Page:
Jonty Este is a 48-year-old journalist living in Sydney. He was born in the UK and has been in Australia since 1988, spending most of that time as a writer and editor with The Australian newspaper. He is director of communications with the Media Alliance, the journalists’ union, where he specialises in researching and writing about the way the news media is changing.
This is the third in an irregular Croakey series about his experiences with cancer.
A pain in the arse: A diary about living with cancer
There was a moment, on Tuesday morning as I checked in for my bowel operation, that I instinctively knew that things were going to go well.
It was one of those little ice-breaking episodes that lightens the mood from foreboding to a frank realisation that the god who looks after drunks and little children would keep half an eye on me as well.
It happened soon after the receptionist at St Vincent’s told me to follow him and change into a surgical gown.
At that point he could have told me anything and I don’t know whether I’d have taken it in. As it was, he handed me a pile of clothes – a gown, an item of hugely unattractive paper underwear and a pair weird blue plastic bags with drawstrings.
The gown and underwear were straightforward enough – although there’s something unsettling about those surgical clothes that effectively reduce you to the words on your name tag, making you feel like meat bound for the butcher’s block – which, with vast apologies to my surgical team – is effectively what you are.
The months of preparation are over. You are about to hand yourself over to a group of relative strangers to do to you something profound and frightening and completely outside your realm of experience. You are powerless, half naked and weak.
Except that I couldn’t work out what to do with those blue drawstring bags.
I dithered for a couple of minutes and then reached the conclusion that since there were two of these things, they must belong on my feet. So that’s where I put them.
I shuffled out to the reception desk, past which I could see my wife Maxine and my sister Penny looking pale and choked. This was the point at which I was to say goodbye, and go through the doors past which they couldn’t follow me.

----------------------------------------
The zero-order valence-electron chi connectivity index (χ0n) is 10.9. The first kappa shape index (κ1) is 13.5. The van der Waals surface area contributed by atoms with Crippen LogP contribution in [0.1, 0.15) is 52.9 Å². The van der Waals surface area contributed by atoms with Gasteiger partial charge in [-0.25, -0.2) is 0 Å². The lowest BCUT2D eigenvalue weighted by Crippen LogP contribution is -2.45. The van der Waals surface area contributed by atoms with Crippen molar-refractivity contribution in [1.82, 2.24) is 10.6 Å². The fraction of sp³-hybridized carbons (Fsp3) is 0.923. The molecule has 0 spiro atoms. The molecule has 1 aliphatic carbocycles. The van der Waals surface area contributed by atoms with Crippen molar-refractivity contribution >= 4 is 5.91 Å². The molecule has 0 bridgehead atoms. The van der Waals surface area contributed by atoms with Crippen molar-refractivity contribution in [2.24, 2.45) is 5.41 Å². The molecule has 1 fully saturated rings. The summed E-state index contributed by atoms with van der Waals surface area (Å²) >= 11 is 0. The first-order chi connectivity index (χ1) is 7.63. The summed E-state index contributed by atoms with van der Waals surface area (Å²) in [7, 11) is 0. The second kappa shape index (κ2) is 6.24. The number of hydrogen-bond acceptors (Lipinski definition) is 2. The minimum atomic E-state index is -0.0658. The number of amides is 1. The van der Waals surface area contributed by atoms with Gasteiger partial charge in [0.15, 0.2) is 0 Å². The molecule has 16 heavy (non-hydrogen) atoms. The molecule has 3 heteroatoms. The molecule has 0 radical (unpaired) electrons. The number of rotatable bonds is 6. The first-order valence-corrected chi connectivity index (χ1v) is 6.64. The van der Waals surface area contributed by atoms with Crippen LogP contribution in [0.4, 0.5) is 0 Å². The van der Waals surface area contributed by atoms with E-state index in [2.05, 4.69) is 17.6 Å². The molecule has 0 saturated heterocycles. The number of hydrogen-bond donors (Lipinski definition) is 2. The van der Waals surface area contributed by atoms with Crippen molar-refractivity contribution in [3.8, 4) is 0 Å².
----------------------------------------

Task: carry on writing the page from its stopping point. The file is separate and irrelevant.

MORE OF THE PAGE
But first I had to get past the group of nurses laughing at the bloke who had put two surgical hats on his feet.
There were no reasons for me to feel silly – there were two of these and last I looked I only had one head – and that still had my regular hat on it.
But the moment gave us all a giggle and I went into surgery with a smile on my face while Penny and Max went off chortling for a coffee.
Suddenly it became less of an ordeal and more something that we’d laugh about afterwards.
Of course, my first thoughts on coming round from the general anaesthetic were not of amusing anecdotes concerning surgical hats. My first thoughts were: “Ouch” and then: “That hurts”.
Not surprisingly I’ve been giving a bit of thought during the past three days to pain as a concept. How does one rate pain?
We all know that some pain is more acute than others, that when your dentist is doing root canal and says this is likely to hurt a little, it is actually going to hurt more profoundly than, say, stubbing your toe or even biting into something cold on the filling you really ought to have had replaced last year.
Since I had my operation on Tuesday, I’ve been asked four or five times a day to rate my level of pain on a scale of one to ten: one being completely pain-free and ten being … what? Logic dictates that this means something along the lines of “completely overwhelmed with agony, on the point of passing out – a little like that Giordano Bruno bloke in the Carravagio miniseries on TV last week, who was burned to death for heresy”.
According to the SBS drama/doco, Bruno expressed his assessment of pain by screaming rather a lot and, happily for my carers at St Vincent’s, I wasn’t at anywhere that level. But having just removed about a foot of bowel through an 18-inch cut in my abdomen, the team in the recovery ward was keen to find out how effective was the pain relief they were offering me.